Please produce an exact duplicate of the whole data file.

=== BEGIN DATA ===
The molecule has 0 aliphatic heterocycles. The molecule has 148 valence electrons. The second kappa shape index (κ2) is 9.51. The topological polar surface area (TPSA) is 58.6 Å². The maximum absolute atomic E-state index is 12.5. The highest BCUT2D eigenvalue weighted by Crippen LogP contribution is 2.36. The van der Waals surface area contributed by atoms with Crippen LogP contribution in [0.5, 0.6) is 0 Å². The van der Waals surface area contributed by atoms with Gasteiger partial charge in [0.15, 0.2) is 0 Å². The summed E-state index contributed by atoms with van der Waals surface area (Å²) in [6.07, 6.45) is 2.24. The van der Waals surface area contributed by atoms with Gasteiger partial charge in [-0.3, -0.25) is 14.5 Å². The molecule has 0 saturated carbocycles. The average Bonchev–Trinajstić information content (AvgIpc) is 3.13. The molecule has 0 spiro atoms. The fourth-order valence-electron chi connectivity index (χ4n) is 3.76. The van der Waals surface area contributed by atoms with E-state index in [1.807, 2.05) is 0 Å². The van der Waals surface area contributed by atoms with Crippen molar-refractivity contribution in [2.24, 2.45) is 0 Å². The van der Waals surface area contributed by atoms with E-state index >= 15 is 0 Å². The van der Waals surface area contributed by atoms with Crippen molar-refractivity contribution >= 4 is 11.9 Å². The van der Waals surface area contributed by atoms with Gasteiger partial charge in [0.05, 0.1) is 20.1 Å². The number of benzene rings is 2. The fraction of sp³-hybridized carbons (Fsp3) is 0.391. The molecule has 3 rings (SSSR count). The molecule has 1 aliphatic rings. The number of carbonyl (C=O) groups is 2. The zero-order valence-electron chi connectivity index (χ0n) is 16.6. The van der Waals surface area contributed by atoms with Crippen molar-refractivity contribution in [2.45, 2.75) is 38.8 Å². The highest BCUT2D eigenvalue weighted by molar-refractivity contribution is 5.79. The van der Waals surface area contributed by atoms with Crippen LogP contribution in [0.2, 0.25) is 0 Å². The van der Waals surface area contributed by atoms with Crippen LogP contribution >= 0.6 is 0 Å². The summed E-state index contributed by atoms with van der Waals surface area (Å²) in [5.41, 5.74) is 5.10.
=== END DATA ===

The molecule has 0 aliphatic heterocycles. The molecule has 148 valence electrons. The second kappa shape index (κ2) is 9.51. The topological polar surface area (TPSA) is 58.6 Å². The maximum absolute atomic E-state index is 12.5. The highest BCUT2D eigenvalue weighted by Crippen LogP contribution is 2.36. The van der Waals surface area contributed by atoms with Crippen LogP contribution in [0.5, 0.6) is 0 Å². The van der Waals surface area contributed by atoms with Gasteiger partial charge in [0.15, 0.2) is 0 Å². The summed E-state index contributed by atoms with van der Waals surface area (Å²) in [6.07, 6.45) is 2.24. The van der Waals surface area contributed by atoms with Gasteiger partial charge in [-0.3, -0.25) is 14.5 Å². The molecule has 0 saturated carbocycles. The average Bonchev–Trinajstić information content (AvgIpc) is 3.13. The molecule has 0 spiro atoms. The fourth-order valence-electron chi connectivity index (χ4n) is 3.76. The van der Waals surface area contributed by atoms with E-state index in [1.807, 2.05) is 0 Å². The van der Waals surface area contributed by atoms with Crippen molar-refractivity contribution in [2.24, 2.45) is 0 Å². The van der Waals surface area contributed by atoms with E-state index >= 15 is 0 Å². The van der Waals surface area contributed by atoms with Crippen molar-refractivity contribution >= 4 is 11.9 Å². The van der Waals surface area contributed by atoms with Gasteiger partial charge in [0.05, 0.1) is 20.1 Å². The number of benzene rings is 2. The fraction of sp³-hybridized carbons (Fsp3) is 0.391. The molecule has 3 rings (SSSR count). The molecule has 1 aliphatic rings. The number of carbonyl (C=O) groups is 2. The zero-order valence-electron chi connectivity index (χ0n) is 16.6. The van der Waals surface area contributed by atoms with Crippen molar-refractivity contribution in [2.45, 2.75) is 38.8 Å². The highest BCUT2D eigenvalue weighted by molar-refractivity contribution is 5.79. The van der Waals surface area contributed by atoms with Crippen LogP contribution in [0.2, 0.25) is 0 Å². The van der Waals surface area contributed by atoms with Crippen LogP contribution >= 0.6 is 0 Å². The summed E-state index contributed by atoms with van der Waals surface area (Å²) in [5.41, 5.74) is 5.10.